Duff said crime in the state is down about 44 percent over the last 30 years.

“We’re talking about cutting spending and trying to save dollars,” he said. “One of the largest expenses in the state is our prisons. We spend about $800 million a year on prison population. We have seen crime go down, we have been able to close two prisons, hopefully we’ll close additional prisons as well.”

The program in question takes nonviolent offenders and puts them in programs that reduce recidivism and reduces costs, and is one of the most conservative programs of the 46 states that are doing something similar, he said. Connecticut’s program is more conservative than the one operated by the state of Texas, he said.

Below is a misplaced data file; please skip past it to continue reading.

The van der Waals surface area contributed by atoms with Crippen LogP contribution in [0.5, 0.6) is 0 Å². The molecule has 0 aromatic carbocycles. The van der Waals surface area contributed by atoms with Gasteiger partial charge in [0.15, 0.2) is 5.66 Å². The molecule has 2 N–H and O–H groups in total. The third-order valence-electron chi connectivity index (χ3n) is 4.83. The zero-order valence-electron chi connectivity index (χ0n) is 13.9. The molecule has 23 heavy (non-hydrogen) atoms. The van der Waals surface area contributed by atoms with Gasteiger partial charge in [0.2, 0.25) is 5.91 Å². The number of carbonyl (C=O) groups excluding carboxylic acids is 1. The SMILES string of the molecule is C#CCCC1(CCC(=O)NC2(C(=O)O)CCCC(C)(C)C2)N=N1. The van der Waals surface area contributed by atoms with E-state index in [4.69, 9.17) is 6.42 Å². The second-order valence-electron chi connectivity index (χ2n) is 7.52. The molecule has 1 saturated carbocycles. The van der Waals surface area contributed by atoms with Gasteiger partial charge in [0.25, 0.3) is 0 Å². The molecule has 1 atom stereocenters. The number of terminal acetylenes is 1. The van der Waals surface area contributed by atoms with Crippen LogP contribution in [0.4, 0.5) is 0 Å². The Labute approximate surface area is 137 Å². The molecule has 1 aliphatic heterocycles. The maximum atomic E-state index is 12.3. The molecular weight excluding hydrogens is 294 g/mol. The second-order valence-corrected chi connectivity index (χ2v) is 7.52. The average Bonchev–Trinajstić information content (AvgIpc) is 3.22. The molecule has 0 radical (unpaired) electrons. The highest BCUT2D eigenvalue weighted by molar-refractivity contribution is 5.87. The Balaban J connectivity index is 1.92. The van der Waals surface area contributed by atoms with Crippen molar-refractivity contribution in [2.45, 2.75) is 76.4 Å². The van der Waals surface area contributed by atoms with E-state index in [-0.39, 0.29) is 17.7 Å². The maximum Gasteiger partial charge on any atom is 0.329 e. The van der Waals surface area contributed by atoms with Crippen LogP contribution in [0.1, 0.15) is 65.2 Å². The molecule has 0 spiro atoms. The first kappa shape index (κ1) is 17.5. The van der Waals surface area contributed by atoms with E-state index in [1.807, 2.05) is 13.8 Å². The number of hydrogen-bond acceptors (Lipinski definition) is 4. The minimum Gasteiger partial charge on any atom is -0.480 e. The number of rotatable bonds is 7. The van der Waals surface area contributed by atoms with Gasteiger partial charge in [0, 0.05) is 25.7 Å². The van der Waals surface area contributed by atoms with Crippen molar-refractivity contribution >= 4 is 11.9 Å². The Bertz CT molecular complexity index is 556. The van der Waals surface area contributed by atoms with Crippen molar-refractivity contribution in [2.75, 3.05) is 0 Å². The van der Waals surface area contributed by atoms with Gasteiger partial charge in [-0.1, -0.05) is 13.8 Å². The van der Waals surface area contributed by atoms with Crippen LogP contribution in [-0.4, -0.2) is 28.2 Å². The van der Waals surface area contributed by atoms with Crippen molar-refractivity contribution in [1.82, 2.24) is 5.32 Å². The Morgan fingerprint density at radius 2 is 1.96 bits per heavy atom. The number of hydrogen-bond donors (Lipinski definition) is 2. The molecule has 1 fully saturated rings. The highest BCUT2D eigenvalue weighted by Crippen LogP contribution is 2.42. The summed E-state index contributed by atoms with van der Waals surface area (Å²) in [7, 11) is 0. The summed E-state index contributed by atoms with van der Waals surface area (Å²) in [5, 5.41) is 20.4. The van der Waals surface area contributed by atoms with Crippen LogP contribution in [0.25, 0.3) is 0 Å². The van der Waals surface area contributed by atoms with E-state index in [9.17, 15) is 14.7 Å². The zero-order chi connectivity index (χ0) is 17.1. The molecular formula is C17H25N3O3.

“We had truth in sentencing,” Duff said. “We do not have a revolving door for justice. People have to serve 85-90 percent of their prison terms in order to be eligible for parole.”

“You can sneak up on a mirror, you’re reflection always looks you in the face,” Chiaramonte said. “… This is how you save money? It is deplorable. You do not let violent criminals out early.”


One response to “Chiaramonte Slams Duff on Crime, Spending; Duff Responds”

  1. John Frank sr

    Once again, Jack got part of a story and ran with it. When it comes to child molesters and rapists, Bob Duff is more conservative than Jack and would never vote for early release.